While the rest of the team has been playing with phones that border (or safely fall into) the designation of 'expensive,' I've been erring on the side of budget, switching between four devices that are, to me, just as interesting, as much for what they lack as what they offer.

One of those phones is the ZTE Blade V8 Pro, a phone that barely got any attention when it was announced for the U.S. unlocked market back in January. I don't even think we wrote about it. But ZTE offered me a review unit, and after spending some time with it I'm glad I accepted. This $230 phone has pretty much everything you need from a handset these days: a great screen, excellent performance, awesome battery life, and software that doesn't make me want to poke my eyes out (though it ships with Android 6.0.1 Marshmallow, which is decidedly 😕).

Increasingly, we carry cameras that make phone calls, not the other way around.

But more than anything else on its spec sheet, it's the impressive camera that really surprises me. The phone lacks all the buzzwords you'd expect from a device three times its price — stabilization, phase-detection autofocus, laser autofocus — but it does have two 13MP sensors that act in unison to improve photo quality in daylight, impart some intelligence in low light (though less than I would like), and provide some impressive features that feel less gimmicky the more time I spend using them.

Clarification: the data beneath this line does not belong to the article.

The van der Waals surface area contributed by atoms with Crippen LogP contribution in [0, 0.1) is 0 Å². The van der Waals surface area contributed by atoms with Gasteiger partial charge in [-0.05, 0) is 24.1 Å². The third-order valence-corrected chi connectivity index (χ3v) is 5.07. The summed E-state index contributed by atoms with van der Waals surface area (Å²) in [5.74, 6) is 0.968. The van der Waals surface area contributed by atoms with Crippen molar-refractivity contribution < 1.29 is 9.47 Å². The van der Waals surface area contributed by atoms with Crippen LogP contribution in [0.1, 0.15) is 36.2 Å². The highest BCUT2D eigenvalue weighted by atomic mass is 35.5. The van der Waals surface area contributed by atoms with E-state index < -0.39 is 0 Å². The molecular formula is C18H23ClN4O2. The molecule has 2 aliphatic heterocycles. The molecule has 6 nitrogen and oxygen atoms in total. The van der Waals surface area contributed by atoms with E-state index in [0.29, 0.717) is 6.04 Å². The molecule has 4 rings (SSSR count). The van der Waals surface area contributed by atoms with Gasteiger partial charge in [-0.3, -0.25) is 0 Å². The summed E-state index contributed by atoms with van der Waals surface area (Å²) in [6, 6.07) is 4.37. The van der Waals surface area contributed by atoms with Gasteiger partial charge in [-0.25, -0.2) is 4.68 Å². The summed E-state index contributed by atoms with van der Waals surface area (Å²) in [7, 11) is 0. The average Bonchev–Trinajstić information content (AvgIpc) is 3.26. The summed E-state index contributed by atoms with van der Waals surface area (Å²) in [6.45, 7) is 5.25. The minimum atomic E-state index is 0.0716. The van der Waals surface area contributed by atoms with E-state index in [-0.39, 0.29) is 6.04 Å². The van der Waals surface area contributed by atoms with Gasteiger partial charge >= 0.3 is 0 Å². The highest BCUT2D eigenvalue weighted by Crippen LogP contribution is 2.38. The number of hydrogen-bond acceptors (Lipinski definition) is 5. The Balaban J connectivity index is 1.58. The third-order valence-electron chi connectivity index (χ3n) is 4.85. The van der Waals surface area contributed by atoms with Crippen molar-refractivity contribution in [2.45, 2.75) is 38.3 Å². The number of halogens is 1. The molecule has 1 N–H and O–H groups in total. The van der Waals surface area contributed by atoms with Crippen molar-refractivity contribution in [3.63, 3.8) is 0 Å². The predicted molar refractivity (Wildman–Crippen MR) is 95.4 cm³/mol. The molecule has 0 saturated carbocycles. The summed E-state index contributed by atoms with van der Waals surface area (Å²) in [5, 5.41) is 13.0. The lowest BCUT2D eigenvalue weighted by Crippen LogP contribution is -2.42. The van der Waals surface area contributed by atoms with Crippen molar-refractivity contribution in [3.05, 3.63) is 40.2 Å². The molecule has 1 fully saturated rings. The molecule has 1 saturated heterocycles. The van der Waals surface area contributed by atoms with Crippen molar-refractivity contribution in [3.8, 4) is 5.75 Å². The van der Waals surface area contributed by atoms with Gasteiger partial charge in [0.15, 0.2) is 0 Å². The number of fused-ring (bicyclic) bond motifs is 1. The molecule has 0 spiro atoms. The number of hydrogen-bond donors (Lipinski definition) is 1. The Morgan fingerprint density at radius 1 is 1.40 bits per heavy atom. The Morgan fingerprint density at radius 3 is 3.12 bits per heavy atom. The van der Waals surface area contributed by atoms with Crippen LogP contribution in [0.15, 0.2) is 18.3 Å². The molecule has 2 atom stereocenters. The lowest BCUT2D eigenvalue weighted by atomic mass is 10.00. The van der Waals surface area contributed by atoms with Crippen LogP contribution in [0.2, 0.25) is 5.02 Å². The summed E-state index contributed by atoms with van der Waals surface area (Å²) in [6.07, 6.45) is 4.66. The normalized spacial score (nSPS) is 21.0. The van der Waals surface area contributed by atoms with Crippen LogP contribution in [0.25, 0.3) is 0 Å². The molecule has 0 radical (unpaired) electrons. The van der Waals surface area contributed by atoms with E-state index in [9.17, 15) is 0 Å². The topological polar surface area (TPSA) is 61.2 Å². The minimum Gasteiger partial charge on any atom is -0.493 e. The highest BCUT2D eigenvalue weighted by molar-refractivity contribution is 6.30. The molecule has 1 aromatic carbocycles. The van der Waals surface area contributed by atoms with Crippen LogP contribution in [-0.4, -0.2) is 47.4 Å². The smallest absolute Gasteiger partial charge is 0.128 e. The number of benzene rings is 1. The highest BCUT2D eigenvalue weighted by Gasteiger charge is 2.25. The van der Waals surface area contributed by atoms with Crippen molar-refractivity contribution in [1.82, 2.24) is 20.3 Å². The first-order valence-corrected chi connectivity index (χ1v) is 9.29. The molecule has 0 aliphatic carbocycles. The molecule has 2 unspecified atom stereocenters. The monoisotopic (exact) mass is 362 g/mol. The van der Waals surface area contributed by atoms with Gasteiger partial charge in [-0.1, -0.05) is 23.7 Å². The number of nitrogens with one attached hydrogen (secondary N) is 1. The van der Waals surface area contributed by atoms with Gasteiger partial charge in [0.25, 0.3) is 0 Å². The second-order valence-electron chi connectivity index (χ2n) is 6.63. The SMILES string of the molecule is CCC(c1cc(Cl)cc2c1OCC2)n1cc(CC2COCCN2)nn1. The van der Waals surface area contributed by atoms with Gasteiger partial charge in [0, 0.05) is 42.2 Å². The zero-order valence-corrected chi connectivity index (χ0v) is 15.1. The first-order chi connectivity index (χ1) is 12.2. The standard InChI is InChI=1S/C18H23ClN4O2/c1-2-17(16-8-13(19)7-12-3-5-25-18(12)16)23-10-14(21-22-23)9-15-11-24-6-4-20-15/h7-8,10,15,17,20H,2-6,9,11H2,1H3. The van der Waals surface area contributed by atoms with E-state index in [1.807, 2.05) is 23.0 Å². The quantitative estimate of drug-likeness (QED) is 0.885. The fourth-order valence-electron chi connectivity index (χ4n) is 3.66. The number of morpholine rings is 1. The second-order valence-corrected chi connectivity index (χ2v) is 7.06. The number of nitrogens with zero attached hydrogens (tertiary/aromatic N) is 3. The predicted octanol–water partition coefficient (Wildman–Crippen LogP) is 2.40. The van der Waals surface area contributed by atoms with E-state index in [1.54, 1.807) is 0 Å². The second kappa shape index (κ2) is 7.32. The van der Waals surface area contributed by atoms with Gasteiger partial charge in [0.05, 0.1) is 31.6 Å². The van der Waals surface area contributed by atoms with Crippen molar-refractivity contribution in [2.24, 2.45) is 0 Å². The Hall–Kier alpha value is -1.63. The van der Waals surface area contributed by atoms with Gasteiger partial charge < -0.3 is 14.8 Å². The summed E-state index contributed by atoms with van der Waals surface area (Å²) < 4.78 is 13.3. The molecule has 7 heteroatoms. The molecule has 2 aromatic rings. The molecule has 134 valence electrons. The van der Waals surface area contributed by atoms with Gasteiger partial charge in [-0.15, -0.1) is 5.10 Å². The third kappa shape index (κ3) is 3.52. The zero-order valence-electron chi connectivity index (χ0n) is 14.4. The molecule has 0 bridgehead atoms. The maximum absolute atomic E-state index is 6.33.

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More than anything, though, its excellent camera credentials reinforce the thing I find myself repeating every year: we no longer carry smart phones that take photos but smart cameras that occasionally make calls (and connect to the internet, but don't kill my symmetry).

As impressive as it is to see the $649 Google Pixel and LG G6 increasingly offer "real camera" performance from tiny sensors, I love that I can recommend a $230 ZTE Blade V8 Pro to someone and ensure him or her a reliable experience that takes good photos in most situations. When I started reviewing phones, that's really all I wanted: to be able to trust the camera in my pocket the way I could the Auto mode on my Canon or Sony point-and-shoot, the diminutive single-purpose gadgets that I, along with millions of other people, began stuffing in drawers and forgetting about around the turn of the decade.

It's been six years since I brought a camera camera with me on vacation, and though the quality dipped for a time, I've reached the point of comfort (though maybe that's just what comes with age and acceptance of the things one can't control) with the relationship between convenience and quality.

When I started reviewing phones, all I wanted was a camera that took photos reliably. It took until now to make that happen.

Using the Blade V8 Pro (what a name) also reinforces, to me at least, that cameras are really the last true area of competition in the smartphone space. You can get a $100 phone that performs well, has decent battery life, and ships with a version of Android that doesn't make you want to saw off your fingers with a blunt object, but it's still pretty easy to tell the difference between a photo (or video) taken from an LG Stylo 2 and an LG G6. But you just said the $230 Blade V8 Pro takes awesome photos! Yes, but it's still a clear area of research, development, and cultural fascination for those who create, market and buy phones. That Blade V8 Pro, or any $200 phone, takes photos as good as the ones it outputs, is incredible; that the LG G6 takes photos as consistently beautiful as it does — perhaps not three times as good, but close — is also incredible.

That we get to benefit from the fierce competition around which company can outfit its pocket computer with the best camera — that's pretty incredible, too.

Elsewhere in the news:

Have a great week!


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